UK prisons to open outsource call centres; David Cameron urges business to switch to prison labour

The UK prison systems will soon supply in-house call centres on contract through industry partners. One such partner, UrbanData Ltd, sent out sales solicitations to potential call-centre customers last month touting the advantages of prison labour: low overheads and "British Regional accents" (UrbanData subsequently went into administration). The Ministry of Justice characterises this as a rehabilitation scheme, and says that prisoners will earn a minimum of £3 per day. A Welsh call centre called Becoming Green recently made headlines for firing non-prison labourers even as it brought in extra day-release prisoners to work at the £3/day rate. Here's more of UrbanData's solicitation, as published in The Guardian by

In a ONE3ONE prospectus, David Cameron urged businesses to take advantage of the opportunity working prisoners offered. "Prisoners working productively towards their own rehabilitation will contribute to the UK economy and make reparation to society," he wrote.

"Many businesses, large and small, already make use of prison workshops to produce high quality goods and services and do so profitably. They are not only investing in prisons but in the future of their companies and the country as a whole. I urge others to follow their lead and seize the opportunity that working prisons offer."

Prison call centre plans revealed


  1. “UrbanData”?

    Does the American habit of using ‘urban’ as a thinly-veiled euphemism for ‘black, in a rather undesirable way’ not exist in the UK or are these guys just that crass?

    1. Urban now has undertones of blackness borrowed from US usage, but the geography of British cities doesn’t really support all the American connotations of urban.

  2. Does this mean that the UK prison system will be the same as the American Corporate one? 

    1. The US hasn’t always had an out of control prison system.  In fact, you can see how things have changed:  take the Coal Creek War, in which miners were being put out of work by forced prison labor.  The response in 1891?  The miners repeatedly attacked and burned down the prison, freeing hundreds of inmates from what was effectively slavery.  And it worked!  Convict leasing was banned soon afterwards.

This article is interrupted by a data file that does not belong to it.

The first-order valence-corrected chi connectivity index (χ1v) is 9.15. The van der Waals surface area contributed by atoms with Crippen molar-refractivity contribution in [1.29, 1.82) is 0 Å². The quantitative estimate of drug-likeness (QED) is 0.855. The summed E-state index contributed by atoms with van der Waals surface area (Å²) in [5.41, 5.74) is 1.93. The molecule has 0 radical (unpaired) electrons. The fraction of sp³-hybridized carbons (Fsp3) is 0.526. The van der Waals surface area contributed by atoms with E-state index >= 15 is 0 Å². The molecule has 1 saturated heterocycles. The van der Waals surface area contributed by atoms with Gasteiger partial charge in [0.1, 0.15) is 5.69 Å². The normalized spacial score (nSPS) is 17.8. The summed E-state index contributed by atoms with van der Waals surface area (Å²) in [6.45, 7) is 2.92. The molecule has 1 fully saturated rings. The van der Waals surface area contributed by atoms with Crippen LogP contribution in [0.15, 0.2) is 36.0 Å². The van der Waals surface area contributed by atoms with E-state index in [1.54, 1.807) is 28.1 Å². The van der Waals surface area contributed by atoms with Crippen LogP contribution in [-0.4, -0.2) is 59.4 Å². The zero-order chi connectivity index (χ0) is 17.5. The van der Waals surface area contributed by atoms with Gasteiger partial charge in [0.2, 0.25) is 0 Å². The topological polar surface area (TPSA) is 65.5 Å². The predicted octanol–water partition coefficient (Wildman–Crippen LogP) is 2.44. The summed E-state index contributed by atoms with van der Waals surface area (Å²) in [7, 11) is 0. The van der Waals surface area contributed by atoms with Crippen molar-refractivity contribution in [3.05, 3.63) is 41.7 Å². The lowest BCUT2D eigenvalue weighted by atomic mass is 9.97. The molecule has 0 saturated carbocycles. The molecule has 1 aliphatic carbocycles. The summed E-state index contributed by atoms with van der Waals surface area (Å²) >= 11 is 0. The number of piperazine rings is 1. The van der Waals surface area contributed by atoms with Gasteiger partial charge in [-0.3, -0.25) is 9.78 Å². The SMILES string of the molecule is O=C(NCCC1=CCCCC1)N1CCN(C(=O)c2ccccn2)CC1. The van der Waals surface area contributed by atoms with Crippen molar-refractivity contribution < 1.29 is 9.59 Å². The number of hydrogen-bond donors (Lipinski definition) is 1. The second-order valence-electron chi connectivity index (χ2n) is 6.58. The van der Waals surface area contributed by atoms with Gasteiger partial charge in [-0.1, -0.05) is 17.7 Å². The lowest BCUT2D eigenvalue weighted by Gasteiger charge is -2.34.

The lesson from the US is that if you have massive a prison population, you’ll find a way to make money off them.  The best way to disrupt this is freeing prisoners – or better yet, never jailing them in the first place.

    1. I suspect that working a call center for three pounds a day would drive me right back into the warm and welcoming arms of a life of crime…

        1.  I would far rather they were sitting around in their cells contemplating their mistakes, than having them displacing people from jobs which is what is happening. This prison labour force is able to undercut any agency or person putting themselves up for hire. These buffoons didn’t learn from their mistake of forcing people to work for peanuts for the likes of Tesco etc. as work experience in order to qualify for their benefits. That just allowed the companies taking advantage of this scheme to dump others out of jobs and just have a never ending supply of essentially free labour.

      1. I’m a pretty peaceful and zen guy but when I worked in a call centre, I often had the urge to punch the morons on the other side of the phone call. Imagine what that’ll do to people who I assume are in for violent offenses and presumably more likely to have anger management issues. I also had access to a lot of data about customers.

        1. clearly it ain’t gonna be sensitive data is.
          not all criminals are violent. being violent in prison extends the jail time.

  3. eurgh. It’s got to the point where I’m no longer surprised by the distasteful things that come out of his mouth. No doubt these businesses will be held up as shining examples of small/medium enterprise growth in a couple of years. How about protecting people in low income jobs for once in your life Dave you utter scumbag?